“The study employs a 108-year precipitation historical data record, global climate observing network observations and satellite data to identify possible anomalies in rainfall in and around two major arid urban areas, Phoenix, Arizona and Riyadh, Saudi Arabia. The analysis reveals that during the monsoon season, locations in northeastern suburbs and exurbs of the Phoenix metropolitan area have experienced statistically significant increases in mean precipitation of 12–14% from a pre-urban (1895–1949) to post-urban (1950–2003) period. Further analysis of satellite-based rainfall rates suggests the existence of the anomaly region (AR) over a 7-year period. The anomaly cannot simply be attributed to maximum topographic relief and is hypothesized to be related to urban-topographic interactions and possibly irrigation moisture. Temperature records suggest that Riyadh has experienced an adjustment in mean temperature in response to the growth of urban surfaces (e.g. the so-called urban heat island effect). While ground-based precipitation records also indicate an upward trend in mean and total precipitation in and around Riyadh in the last 10–15 years, it is difficult to attribute the increase to urbanization because other less urbanized stations in Saudi Arabia also show a similar increase. Recent satellite-based precipitation estimates indicate an AR 50–100 km north of Riyadh, but this study is not robust enough to conclusively link it to urbanization although certain climate-regime attributes suggests that it might be.”

This study provides additional evidence as to why a focus on local and regional human climate forcings needs to be elevated in importance in the climate science community.

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Comment on the Real Climate Post on “Short and Simple Arguments For Why Climate Can Be Predicted” . Climate Science Disagrees With Their Statement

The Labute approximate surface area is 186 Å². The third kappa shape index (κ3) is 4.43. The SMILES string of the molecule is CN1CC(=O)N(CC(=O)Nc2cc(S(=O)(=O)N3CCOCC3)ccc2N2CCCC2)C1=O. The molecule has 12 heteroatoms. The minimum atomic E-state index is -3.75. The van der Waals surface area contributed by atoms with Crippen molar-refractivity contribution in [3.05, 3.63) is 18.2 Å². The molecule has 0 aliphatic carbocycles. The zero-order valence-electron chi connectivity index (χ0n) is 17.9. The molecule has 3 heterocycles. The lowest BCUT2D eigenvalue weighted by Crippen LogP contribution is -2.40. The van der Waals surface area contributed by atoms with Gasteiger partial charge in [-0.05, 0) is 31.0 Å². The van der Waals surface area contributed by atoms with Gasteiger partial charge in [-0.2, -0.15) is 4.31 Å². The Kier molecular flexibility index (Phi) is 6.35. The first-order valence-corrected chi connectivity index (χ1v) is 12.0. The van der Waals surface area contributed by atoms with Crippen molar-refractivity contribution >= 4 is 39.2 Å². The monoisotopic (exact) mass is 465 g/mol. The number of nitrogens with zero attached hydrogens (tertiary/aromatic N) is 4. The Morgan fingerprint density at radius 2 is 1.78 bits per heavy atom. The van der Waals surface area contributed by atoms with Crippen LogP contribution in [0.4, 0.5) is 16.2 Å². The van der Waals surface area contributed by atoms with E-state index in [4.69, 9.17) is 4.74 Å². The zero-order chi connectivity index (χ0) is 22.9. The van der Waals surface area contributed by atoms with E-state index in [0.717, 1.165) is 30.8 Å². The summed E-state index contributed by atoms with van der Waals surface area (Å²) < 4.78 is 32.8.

The weblog Real Climate posted text on 12 Aug 2006 entitled “Short and simple arguments for why climate can be predicted“. Today Climate Science posts a response to that post, which disagrees with this conclusion.

Excerpts from the Real Climate weblog read,

“I like to emphasi(ze) the words ‘weather’ and ‘climate’ above, because they mean different things.” [where the definition of climate in Real Climate is linked to the Wikipedia definition that reads

“The climate (from ancient Greek: κλίμα, “clime”) is commonly considered to be the weather averaged over a long period of time, typically 30 years.”].

However, this is narrow definition of “climate” has been superseded by the recognition, as reported in the 2005 National Research Council Report “Radiative Forcing of Climate Change: Expanding the Concept and Addressing Uncertainties” (page 12), that

“Climate is conventionally defined as the long-term statistics of the weather (e.g., temperature, cloudiness, precipitation). This definition emphasizes the atmospheric and physical components of the climate system. These physical processes within the atmosphere are affected by ocean circulation, the reflectivity of the Earth’s surface, the chemical composition of the atmosphere, and vegetation patterns, among other factors. Improved understanding of how the atmosphere interacts with the oceans, the cryosphere (ice-covered regions of the world), and the terrestrial and marine biospheres has led scientists to expand the definition of climate to encompass the oceanic and terrestrial spheres as well as chemical components of the atmosphere (Figure 1-1). This expanded definition promotes an Earth system approach to studying how and why climate changes.”

“FIGURE 1-1 The climate system, consisting of the atmosphere, oceans, land, and cryosphere. Important state variables for each sphere of the climate system are listed in the boxes. For the purposes of this report, the Sun, volcanic emissions, and human-caused emissions of greenhouse gases and changes to the land surface are considered external to the climate system.”

Thus, Real Climate presented an incomplete definition of climate. They also present a very limited perspective on forecasting climate. The Real Climate text includes,